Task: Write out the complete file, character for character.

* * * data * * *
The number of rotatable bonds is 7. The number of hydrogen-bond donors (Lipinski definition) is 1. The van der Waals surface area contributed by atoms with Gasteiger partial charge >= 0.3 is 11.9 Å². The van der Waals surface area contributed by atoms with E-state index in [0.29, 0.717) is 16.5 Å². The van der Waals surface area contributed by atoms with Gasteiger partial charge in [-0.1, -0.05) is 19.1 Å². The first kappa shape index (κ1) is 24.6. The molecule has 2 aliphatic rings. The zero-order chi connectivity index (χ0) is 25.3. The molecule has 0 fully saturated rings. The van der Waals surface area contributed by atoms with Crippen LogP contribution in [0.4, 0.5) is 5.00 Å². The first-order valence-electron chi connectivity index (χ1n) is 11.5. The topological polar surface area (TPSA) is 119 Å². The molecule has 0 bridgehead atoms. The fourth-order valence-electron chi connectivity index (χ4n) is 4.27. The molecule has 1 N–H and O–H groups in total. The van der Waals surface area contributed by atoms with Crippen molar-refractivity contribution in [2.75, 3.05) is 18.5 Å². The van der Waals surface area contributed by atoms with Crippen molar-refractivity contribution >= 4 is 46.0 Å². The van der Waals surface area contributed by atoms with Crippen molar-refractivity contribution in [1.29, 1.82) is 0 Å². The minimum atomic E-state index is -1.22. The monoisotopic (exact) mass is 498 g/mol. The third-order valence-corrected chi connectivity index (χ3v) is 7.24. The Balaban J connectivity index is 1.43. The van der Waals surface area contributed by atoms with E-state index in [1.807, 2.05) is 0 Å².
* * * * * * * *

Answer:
The number of rotatable bonds is 7. The number of hydrogen-bond donors (Lipinski definition) is 1. The van der Waals surface area contributed by atoms with Gasteiger partial charge >= 0.3 is 11.9 Å². The van der Waals surface area contributed by atoms with E-state index in [0.29, 0.717) is 16.5 Å². The van der Waals surface area contributed by atoms with Gasteiger partial charge in [-0.1, -0.05) is 19.1 Å². The first kappa shape index (κ1) is 24.6. The molecule has 2 aliphatic rings. The zero-order chi connectivity index (χ0) is 25.3. The molecule has 0 fully saturated rings. The van der Waals surface area contributed by atoms with Crippen LogP contribution in [0.4, 0.5) is 5.00 Å². The first-order valence-electron chi connectivity index (χ1n) is 11.5. The topological polar surface area (TPSA) is 119 Å². The molecule has 0 bridgehead atoms. The fourth-order valence-electron chi connectivity index (χ4n) is 4.27. The molecule has 1 N–H and O–H groups in total. The van der Waals surface area contributed by atoms with Crippen molar-refractivity contribution in [2.75, 3.05) is 18.5 Å². The van der Waals surface area contributed by atoms with Crippen molar-refractivity contribution >= 4 is 46.0 Å². The van der Waals surface area contributed by atoms with Crippen molar-refractivity contribution in [1.29, 1.82) is 0 Å². The minimum atomic E-state index is -1.22. The monoisotopic (exact) mass is 498 g/mol. The third-order valence-corrected chi connectivity index (χ3v) is 7.24. The Balaban J connectivity index is 1.43. The van der Waals surface area contributed by atoms with E-state index in [1.807, 2.05) is 0 Å².